Dog Food and Treats
Your dog is an important part of your family. When you buy food for your family, you consider many things, including nutritional value and taste. Likewise, when you think about how to buy dog food and treats, you should consider several factors before you shop. Determine which dog food and treats are right for your dog with help from
Zoe’s Back Yard!
We all love shopping for toys, dog food and treats for our pets. But we also know how completely overwhelming it can be to choose between all the different brands and formulations of dog food and treats out there. We’re going to cover a few points to help you balance the endless options of dry food, canned food, and treats for your pet.
The first step is to figure out how many calories your dog should be eating each day to either lose weight or to maintain a healthy weight, based on his breed and other factors. That’s because keeping him slim and healthy is the single best way to help prevent disease and extend his life. Consult your veterinarian for this “magic” calorie count. He or she can determine your dog’s typical body characteristics and make a scientific recommendation based on these results.
Most dog food and treats manufacturers will provide the number of calories on their websites. But the chart of recommended feeding guidelines found on the back of the dog food and treats packaging is just a guideline and may not accurately account for your dog’s unique calorie and other nutritional needs. Your veterinarian is much better equipped at making a caloric intake recommendation.
A good healthy diet will keep your dog looking and feeling his best. It provides him with the right amounts of essential nutrients: proteins, carbohydrates, fats, vitamins, minerals, and water. Your dog must have all of these in the correct proportions in order to stay healthy. Pet food companies make a variety of dog food and treats for all life stages – from puppyhood to senior citizenship.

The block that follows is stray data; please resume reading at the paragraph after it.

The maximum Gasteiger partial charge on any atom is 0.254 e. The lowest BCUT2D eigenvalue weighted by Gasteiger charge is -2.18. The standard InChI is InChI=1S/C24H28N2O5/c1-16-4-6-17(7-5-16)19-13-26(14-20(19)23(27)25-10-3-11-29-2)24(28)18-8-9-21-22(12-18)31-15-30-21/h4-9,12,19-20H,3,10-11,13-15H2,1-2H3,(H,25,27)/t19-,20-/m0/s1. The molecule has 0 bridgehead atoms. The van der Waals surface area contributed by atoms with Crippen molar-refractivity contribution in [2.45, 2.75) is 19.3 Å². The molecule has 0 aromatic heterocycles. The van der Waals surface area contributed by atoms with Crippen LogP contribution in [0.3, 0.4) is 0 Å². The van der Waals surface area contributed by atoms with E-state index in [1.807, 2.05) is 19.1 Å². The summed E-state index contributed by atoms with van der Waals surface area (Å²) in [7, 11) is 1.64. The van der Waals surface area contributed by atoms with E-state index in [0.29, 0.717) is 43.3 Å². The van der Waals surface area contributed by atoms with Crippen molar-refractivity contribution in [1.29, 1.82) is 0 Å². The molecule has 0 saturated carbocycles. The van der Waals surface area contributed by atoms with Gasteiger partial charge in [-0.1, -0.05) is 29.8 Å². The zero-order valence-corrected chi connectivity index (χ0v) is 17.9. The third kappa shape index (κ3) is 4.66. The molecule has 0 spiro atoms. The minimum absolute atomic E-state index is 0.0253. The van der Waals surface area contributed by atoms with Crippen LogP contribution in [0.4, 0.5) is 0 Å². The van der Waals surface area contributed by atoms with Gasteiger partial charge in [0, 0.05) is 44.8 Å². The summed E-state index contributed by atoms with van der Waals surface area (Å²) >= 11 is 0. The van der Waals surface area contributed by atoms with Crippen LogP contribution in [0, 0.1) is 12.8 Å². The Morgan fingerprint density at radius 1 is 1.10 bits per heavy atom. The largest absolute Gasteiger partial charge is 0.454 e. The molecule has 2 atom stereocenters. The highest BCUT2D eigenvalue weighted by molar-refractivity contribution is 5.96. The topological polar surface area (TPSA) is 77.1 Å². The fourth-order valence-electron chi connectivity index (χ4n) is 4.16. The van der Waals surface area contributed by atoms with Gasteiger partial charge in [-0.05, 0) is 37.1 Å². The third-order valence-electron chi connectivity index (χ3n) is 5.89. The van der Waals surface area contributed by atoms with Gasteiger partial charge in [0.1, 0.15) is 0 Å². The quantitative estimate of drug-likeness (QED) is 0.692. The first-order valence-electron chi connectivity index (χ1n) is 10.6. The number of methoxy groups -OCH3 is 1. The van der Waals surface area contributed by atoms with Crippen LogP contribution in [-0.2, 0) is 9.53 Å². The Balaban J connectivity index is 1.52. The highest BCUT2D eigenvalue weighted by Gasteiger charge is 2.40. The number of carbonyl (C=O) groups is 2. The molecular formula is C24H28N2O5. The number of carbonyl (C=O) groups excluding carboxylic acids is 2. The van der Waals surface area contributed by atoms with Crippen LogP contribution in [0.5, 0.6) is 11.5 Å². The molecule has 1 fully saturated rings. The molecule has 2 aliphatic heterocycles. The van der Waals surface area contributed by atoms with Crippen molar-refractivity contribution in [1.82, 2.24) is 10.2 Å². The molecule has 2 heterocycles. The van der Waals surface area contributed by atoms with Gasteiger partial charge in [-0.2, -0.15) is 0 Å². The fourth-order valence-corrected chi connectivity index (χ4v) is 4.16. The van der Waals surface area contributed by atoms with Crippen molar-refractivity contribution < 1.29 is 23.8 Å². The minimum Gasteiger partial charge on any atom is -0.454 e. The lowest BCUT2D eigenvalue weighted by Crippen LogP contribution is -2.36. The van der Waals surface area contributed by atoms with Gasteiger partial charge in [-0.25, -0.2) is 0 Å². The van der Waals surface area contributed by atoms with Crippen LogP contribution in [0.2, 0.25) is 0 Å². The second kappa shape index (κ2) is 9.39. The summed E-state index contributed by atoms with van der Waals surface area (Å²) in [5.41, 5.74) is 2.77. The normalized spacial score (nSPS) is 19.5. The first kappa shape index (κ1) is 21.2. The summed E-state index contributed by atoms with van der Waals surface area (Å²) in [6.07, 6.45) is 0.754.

But with so many dog food and treats options on the market, it’s tough to know what may be best for your dog. Sure, you can ask a breeder or your veterinarian for advice, but it’s ultimately up to you to see how these food items affect your dog. If your dog’s energy level is right for his breed and age, if his skin and coat are healthy, if his stools are firm and brown, and if he seems to be in overall good health, then the dog food and treats you have chosen are doing their job.
But keep in mind that while tasty, most treats are not balanced for the nutritional requirements your pet needs in order to stay healthy. Therefore, treats such as rawhides, biscuits, table scraps and other “people food” should never account for more than 10% of your pet’s daily caloric intake. Calorie counts are not required to be placed on the treat packaging, so you may need to contact the treat manufacturer to calculate how much of the treat your pet can safely eat. In addition, feeding too many treats can lead to a deficiency or excess of certain nutrients – and can also cause illness.
Many owners prefer to feed kibble (dry), rather than soft or wet dog food for a number of reasons. Sure, crunching the hard kibbles keeps your dog’s teeth clean, while exercising his jaw muscles. But it also helps keep his stools compact and firm, resulting in easier cleanup. If your dog prefers soft food, you can mix some in with the kibble (try three-quarters dry with one-quarter wet). And keep in mind that semi-moist foods, while convenient, still don’t offer the nutritional benefits of premium kibble or canned foods.
But dogs do just fine on a dry food only diet, which is great because it is much more economical than canned food, especially for a larger dog. That said, sometimes it’s nice to mix in a bit of wet or canned food, just to give them some variety.